And as I promised you earlier, your media-rich posts will play a major role here. When you’re not limited to text you don’t have to rely on quotes.

Instead, there are YouTube videos, podcasts, memes, wallpaper quotes, etc, to embed them, to challenge them, to have your ideas challenged or to support your claims.

And don’t forget to be creative as much as you can when finally writing the posts.

You’ll need a lot of share-worthy content for the next step.

Promote your content

I’d like you to pay close attention now: the next few paragraphs are all about making your strategy successful in the long run.

Or not, if you don’t pay close attention.

The important fact is that your content, however well-researched and written, isn’t worth a dime if users can’t find it on Google, social media, or in their inbox. That’s basically the same result as if you haven’t invested any time and money (which you would, at this point) in making of it.

Now is the time to revisit your tip inventory and look up the emails of experts. You’re going to reach out to them with a quick comment on their original post and a link to the post where you’ve used their quote.

The imperative is that you create the content of high quality so that experts can appreciate your email.

That’s it – more or less – when it comes to promotion. Just a respectful message to an expert.

You can wrap it up by asking them to share your content with their audience.

If they’re going to share your link in a blog post, you’ll get bonus points in the SEO game. It’ll be easier for you to rank high on Google, especially if the competition is low.

Naturally, there are other methods of content promotion, but this one is just an extension of the way you get data in the first place: by creating an inventory of tips and collecting expert’s emails.

Therefore your initial research becomes more valuable if you use this method of content promotion, namely blogger outreach.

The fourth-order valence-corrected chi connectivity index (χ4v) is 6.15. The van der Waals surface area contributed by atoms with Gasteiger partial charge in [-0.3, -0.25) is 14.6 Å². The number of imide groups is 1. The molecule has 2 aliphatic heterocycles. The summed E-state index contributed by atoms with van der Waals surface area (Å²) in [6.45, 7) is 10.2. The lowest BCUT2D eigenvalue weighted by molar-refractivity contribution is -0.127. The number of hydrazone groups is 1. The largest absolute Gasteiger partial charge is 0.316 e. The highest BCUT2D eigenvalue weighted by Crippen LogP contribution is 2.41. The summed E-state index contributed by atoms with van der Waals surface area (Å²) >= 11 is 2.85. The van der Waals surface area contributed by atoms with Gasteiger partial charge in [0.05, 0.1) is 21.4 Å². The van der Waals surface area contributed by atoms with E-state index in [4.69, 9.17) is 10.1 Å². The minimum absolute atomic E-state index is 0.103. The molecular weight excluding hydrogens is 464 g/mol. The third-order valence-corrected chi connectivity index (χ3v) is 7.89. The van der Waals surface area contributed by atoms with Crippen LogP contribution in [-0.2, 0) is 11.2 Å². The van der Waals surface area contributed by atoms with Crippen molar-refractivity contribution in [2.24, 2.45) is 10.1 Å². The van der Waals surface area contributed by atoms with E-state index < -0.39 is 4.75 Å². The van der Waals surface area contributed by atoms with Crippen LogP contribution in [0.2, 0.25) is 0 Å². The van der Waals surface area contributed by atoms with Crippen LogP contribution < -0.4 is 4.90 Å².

If you want to get into B2B content marketing, there are three important numbers to track.

One of them, revenue, is ultimately more important than the other two, number of website visitors and leads, but I think it’s not a proper metric for measuring the effectiveness of B2B content marketing.

The number of leads is arguably the optimal metric for that.

To put it bluntly, content can get you leads, but not sales if you’re in B2B marketing; why would you hold content accountable for the sales results?

By tracking the number of visitors and leads, you can analyze and tweak the strategy until you find something that brings in the results you want. And then try to scale whatever you’re doing right.

A good way to start is with educational, “how-to” posts.

You can create them by following the steps outlined above and see the results you get. My advice is to take this article just as a starting point for your own experiments.

Graham Burtons is a writer and content strategist from Wyoming. He’s proud of being a freelancer who only writes about topics of his interest. When he’s not crouched over his laptop, you can find him on hiking trips and in nice restaurants all over the country.

Content stock photo by